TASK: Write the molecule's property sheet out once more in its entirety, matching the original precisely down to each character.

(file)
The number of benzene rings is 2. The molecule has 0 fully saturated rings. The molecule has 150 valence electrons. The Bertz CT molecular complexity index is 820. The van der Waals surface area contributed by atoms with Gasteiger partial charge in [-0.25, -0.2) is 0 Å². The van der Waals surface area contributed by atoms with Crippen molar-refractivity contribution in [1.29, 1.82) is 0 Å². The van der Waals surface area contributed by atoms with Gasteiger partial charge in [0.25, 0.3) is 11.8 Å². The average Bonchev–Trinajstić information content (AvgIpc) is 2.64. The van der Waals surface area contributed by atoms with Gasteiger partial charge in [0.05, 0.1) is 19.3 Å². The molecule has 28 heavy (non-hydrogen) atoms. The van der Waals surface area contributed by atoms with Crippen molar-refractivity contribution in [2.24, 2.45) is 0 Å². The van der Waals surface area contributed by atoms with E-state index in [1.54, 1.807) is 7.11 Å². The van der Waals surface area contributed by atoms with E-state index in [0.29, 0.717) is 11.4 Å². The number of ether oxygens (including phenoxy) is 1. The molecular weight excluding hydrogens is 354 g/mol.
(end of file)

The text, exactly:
The number of benzene rings is 2. The molecule has 0 fully saturated rings. The molecule has 150 valence electrons. The Bertz CT molecular complexity index is 820. The van der Waals surface area contributed by atoms with Gasteiger partial charge in [-0.25, -0.2) is 0 Å². The van der Waals surface area contributed by atoms with Crippen molar-refractivity contribution in [1.29, 1.82) is 0 Å². The van der Waals surface area contributed by atoms with Gasteiger partial charge in [0.25, 0.3) is 11.8 Å². The average Bonchev–Trinajstić information content (AvgIpc) is 2.64. The van der Waals surface area contributed by atoms with Gasteiger partial charge in [0.05, 0.1) is 19.3 Å². The molecule has 28 heavy (non-hydrogen) atoms. The van der Waals surface area contributed by atoms with Crippen molar-refractivity contribution in [2.24, 2.45) is 0 Å². The van der Waals surface area contributed by atoms with E-state index in [1.54, 1.807) is 7.11 Å². The van der Waals surface area contributed by atoms with E-state index in [0.29, 0.717) is 11.4 Å². The number of ether oxygens (including phenoxy) is 1. The molecular weight excluding hydrogens is 354 g/mol.